Latest Makemake Stories
New observations using three telescopes at the European Space Observatory's (ESO) Chile location have shown that the dwarf planet Makemake does not have much of an atmosphere after all.
The fifth dwarf planet of the Solar System, Haumea, and at least one of its two satellites, are covered in crystalline water-ice due to the tidal forces between them and the heat of radiogenic elements.
In the outer reaches of our solar system lies a mysterious region far more remote and difficult to explore than the Australian outback.
A dark red area discovered on dwarf planet Haumea appears to be richer in minerals and organic compounds than the surrounding icy surface.
When a treasure hunt comes up empty-handed, the hunters are understandably disappointed. But when astronomers don't find what they are looking for, the defeat can provide as much information as a successful search.
Pluto and its dwarf planet brethren have a new friend. The International Astronomical Union (IAU) announced the name of a new dwarf planet to join the existing four in the solar system. The object previously known as 2003 EL61 is now named Haumea, after the goddess of childbirth and fertility in Hawaiian mythology. The name was decided by members of the International Astronomical Union's Committee on Small Body Nomenclature and the IAU Working Group for Planetary System...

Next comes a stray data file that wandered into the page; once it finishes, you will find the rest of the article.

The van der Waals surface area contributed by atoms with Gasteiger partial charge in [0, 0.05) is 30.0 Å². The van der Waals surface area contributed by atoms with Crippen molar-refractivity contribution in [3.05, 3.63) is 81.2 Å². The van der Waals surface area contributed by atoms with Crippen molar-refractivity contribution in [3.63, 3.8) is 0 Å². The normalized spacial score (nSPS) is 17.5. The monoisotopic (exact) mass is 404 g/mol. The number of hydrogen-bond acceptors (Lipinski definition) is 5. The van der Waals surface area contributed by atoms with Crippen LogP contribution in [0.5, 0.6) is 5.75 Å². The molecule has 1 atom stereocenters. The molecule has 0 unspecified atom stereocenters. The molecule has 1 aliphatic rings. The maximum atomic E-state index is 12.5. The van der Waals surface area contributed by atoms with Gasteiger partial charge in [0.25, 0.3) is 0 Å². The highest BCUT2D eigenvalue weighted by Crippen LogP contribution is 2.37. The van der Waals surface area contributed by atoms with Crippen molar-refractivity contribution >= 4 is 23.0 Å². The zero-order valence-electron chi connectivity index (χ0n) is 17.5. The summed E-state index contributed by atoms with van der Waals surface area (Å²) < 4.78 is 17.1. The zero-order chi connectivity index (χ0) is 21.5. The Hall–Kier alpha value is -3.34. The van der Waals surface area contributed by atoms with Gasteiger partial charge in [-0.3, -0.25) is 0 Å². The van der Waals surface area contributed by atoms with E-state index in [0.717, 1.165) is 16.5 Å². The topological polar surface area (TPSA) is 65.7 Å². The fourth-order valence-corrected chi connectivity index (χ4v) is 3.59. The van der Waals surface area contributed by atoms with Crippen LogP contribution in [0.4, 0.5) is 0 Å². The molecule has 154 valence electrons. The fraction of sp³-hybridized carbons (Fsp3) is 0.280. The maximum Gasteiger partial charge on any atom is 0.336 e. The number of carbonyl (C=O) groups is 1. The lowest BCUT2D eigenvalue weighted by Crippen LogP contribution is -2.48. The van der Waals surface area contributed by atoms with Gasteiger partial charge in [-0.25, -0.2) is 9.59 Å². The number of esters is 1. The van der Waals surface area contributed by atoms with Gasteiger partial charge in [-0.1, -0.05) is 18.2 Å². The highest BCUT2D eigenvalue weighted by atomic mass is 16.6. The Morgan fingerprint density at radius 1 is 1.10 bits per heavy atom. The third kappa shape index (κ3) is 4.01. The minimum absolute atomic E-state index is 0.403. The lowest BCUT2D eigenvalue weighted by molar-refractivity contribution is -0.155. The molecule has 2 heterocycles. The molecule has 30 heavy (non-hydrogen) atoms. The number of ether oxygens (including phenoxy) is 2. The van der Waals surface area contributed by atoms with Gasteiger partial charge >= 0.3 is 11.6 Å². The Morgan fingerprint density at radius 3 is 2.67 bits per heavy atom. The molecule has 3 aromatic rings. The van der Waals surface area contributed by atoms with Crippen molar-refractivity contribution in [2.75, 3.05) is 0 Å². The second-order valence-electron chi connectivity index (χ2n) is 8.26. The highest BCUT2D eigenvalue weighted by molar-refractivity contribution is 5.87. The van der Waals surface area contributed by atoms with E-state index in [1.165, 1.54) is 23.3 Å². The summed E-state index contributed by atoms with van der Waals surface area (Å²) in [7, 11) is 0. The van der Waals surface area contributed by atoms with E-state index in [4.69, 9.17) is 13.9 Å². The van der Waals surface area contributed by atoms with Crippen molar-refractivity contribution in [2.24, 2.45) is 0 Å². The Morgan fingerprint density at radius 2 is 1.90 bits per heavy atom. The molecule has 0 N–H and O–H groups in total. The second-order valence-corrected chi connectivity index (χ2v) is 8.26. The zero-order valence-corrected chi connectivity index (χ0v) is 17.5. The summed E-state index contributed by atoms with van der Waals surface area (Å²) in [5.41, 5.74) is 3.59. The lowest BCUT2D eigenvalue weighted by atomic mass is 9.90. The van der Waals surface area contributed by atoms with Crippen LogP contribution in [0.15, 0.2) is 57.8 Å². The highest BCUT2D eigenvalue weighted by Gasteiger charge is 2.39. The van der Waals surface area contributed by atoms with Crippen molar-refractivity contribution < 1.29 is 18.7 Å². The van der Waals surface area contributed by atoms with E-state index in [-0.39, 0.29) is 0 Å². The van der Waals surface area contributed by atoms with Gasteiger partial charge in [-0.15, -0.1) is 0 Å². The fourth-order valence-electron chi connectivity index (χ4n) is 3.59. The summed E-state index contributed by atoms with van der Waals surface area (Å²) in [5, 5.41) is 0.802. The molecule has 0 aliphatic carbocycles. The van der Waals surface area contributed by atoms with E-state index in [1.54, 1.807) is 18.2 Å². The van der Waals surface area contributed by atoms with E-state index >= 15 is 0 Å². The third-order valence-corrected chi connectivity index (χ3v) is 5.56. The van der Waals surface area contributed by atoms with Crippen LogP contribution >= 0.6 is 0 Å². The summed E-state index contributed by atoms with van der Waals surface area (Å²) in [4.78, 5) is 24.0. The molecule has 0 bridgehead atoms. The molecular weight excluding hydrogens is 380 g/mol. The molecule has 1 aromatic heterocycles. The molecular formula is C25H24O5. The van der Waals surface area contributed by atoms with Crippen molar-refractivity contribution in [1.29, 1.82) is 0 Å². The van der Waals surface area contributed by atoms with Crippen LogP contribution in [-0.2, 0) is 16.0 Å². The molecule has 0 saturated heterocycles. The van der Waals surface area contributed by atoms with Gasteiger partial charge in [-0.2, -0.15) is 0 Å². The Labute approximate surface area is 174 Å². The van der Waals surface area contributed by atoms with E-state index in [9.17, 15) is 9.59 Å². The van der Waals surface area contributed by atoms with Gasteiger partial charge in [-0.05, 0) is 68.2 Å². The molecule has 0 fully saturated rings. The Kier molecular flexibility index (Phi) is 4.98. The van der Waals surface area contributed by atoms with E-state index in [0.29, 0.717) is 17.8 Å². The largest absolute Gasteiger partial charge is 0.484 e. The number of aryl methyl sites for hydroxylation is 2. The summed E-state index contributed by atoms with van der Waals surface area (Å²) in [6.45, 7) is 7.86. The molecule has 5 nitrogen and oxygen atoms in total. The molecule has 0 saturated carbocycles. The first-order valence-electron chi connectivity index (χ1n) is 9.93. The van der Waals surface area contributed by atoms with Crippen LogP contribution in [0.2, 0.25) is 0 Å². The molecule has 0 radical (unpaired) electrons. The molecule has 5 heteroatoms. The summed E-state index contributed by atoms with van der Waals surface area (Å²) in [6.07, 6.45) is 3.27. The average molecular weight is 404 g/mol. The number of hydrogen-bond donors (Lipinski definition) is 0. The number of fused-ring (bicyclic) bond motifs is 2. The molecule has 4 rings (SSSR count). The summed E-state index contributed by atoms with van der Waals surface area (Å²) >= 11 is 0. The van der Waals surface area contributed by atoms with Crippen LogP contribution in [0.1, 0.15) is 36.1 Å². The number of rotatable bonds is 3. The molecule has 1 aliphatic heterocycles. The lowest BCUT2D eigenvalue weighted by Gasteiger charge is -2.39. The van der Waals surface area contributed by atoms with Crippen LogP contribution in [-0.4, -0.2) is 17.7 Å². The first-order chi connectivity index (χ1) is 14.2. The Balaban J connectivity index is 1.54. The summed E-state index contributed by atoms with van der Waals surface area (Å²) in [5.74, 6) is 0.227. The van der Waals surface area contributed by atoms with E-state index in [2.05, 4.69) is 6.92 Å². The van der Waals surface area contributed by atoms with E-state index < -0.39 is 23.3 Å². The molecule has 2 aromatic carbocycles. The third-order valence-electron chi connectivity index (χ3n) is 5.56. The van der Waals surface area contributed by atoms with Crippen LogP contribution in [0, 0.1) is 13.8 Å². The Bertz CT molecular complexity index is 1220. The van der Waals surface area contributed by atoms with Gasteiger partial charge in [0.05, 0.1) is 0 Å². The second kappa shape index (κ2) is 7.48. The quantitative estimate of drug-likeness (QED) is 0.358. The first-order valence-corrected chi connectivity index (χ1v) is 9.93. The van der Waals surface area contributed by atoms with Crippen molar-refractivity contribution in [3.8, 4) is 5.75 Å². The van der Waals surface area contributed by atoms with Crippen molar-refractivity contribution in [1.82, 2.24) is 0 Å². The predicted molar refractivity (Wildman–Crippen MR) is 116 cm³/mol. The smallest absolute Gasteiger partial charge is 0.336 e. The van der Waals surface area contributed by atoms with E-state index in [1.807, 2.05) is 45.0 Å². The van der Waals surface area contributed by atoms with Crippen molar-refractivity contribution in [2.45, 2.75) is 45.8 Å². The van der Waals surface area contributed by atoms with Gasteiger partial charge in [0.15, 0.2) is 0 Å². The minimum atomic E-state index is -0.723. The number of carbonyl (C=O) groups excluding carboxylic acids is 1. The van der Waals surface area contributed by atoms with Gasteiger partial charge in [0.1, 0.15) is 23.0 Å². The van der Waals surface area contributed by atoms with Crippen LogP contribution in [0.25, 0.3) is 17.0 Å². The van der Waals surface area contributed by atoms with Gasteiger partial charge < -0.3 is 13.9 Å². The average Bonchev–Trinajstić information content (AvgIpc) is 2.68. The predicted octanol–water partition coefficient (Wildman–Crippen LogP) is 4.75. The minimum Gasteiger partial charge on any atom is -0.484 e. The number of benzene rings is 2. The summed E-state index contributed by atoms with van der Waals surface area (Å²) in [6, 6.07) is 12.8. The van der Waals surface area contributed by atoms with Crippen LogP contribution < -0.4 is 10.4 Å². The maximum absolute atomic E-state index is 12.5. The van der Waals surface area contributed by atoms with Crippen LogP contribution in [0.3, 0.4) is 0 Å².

According to the International Astronomical Union, a dwarf planet beyond Neptune has been given the name Makemake, and has been designated the third plutoid in the solar system.
In the not-too-distant past, the planet Pluto was thought to be an odd bird in the outer reaches of the solar system because it has a moon, Charon, that was formed much like Earth's own moon was formed. But Pluto is getting a lot of company these days. Of the four largest objects in the Kuiper belt, three have one or more moons.
By Deborah Zabarenko WASHINGTON (Reuters) - Xena, the possible 10th planet in our solar system, has its own moon, a dim little satellite called Gabrielle, its discoverers reported.
When planetary scientists announced on July 29 that they had discovered a new planet larger than Pluto, the news overshadowed the two other objects the group had also found. But all three objects are odd additions to the solar system, and as such could revolutionize our understanding of how our part of the celestial neighborhood evolved.